The Athen sprung system is designed to be laid on a level slab or screed and has a low construction height of 35mm. Accordingly it is a low profile high performance sprung sports floor. It is constructed using a high density elastic layer over which a solid load distribution panel is installed to accommodate a range of solid synthetic finishes. As every part of the surface is equally supported by the elastic layer consistent sports performance is guaranteed.
Point elastic floors are designed to be laid onto a level slab or screed. They are typically a factory produced vinyl which combines an integral foam backing. This foam backing achieves low levels of shock absorption but despite this feels soft, which can be ideal for facilities that do not require high sports performance such as pre-schools or facilities that intend not to use heavy equipment, tables and chairs or incorporate non-sporting events such as exams.
Performance Characteristics of Sports Floor Systems
The table below confirms the performance characteristics that each type of sports floor must meet to comply with EN14904 which is the recognised standard for indoor sports flooring. A3 and A4 represent area elastic floors and P1, P2 and P3 point elastic floors.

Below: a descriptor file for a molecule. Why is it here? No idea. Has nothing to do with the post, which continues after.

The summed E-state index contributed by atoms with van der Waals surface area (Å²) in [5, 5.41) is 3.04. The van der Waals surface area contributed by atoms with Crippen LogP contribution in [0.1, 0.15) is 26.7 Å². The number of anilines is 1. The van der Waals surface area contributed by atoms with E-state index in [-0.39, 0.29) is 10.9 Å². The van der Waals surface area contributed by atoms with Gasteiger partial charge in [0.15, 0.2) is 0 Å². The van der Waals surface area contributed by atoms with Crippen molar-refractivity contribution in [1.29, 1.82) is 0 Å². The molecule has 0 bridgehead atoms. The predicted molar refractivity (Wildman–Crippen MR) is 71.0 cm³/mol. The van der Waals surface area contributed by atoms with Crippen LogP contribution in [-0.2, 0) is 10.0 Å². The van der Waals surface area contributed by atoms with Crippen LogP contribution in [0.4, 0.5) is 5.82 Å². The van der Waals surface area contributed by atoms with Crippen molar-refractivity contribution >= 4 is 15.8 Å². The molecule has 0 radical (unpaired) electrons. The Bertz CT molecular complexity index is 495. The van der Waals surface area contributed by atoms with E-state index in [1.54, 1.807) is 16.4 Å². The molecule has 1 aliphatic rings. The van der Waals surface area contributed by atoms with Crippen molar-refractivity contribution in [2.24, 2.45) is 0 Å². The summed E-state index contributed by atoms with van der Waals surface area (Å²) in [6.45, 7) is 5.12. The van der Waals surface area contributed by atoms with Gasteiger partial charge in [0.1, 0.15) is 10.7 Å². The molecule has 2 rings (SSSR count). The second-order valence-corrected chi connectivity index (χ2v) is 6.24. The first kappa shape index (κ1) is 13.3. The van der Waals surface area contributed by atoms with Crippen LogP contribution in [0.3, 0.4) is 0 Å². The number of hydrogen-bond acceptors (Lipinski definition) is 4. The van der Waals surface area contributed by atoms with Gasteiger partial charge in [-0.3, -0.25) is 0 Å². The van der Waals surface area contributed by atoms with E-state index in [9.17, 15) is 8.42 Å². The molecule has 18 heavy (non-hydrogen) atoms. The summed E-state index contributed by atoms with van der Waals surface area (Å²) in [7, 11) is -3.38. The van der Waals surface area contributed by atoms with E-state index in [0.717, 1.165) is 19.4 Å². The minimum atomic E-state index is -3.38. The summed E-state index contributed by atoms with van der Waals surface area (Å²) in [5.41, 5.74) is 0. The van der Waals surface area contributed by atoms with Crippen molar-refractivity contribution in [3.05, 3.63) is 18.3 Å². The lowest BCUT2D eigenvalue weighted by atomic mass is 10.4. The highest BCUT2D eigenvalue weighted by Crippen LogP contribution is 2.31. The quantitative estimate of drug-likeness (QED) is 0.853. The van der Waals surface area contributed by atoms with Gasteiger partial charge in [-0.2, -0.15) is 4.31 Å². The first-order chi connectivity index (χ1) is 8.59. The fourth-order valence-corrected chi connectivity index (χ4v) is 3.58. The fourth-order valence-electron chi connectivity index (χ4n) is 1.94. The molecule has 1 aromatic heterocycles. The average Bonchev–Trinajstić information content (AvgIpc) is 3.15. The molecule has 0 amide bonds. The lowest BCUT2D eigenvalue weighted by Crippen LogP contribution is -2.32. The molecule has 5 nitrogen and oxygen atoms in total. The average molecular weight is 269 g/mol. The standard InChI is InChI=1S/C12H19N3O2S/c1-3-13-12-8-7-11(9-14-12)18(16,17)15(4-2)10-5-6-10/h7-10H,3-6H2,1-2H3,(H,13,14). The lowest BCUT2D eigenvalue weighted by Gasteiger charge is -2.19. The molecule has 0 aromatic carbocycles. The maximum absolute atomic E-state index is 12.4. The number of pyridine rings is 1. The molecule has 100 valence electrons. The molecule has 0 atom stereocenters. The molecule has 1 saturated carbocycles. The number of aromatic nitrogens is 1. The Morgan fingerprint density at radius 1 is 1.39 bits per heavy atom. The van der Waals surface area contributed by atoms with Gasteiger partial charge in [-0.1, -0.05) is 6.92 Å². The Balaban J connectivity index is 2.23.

SHOCK ABSORPTION (%)
|Area Elastic (A)||Combi Elastic (C)||Point Elastic (P)|
|3||≥40 <55||≥45 <55||≥45|
|4||≥55 <75||≥55 <75|
VERTICAL DEFORMATION (MM)
|Area Elastic (A)||Combi Elastic (C)||Point Elastic (P)|
|3||≥1.8 <5.0||≥1.8 <5.0||≤3.5|
|4||≥2.3 <5.0||≥2.3 <5.0|
With superior shock absorption and higher vertical deformation, A3 or A4 sprung sports systems not only offer high sports performance but also superior protection and comfort compared to any point elastic floor.
The Athen and London systems can meet Class A3 or A4 performance criteria as required.
Principal Benefits of Sprung Area Elastic Systems Over Point Elastic Surfaces
Multi-sport – Multi-use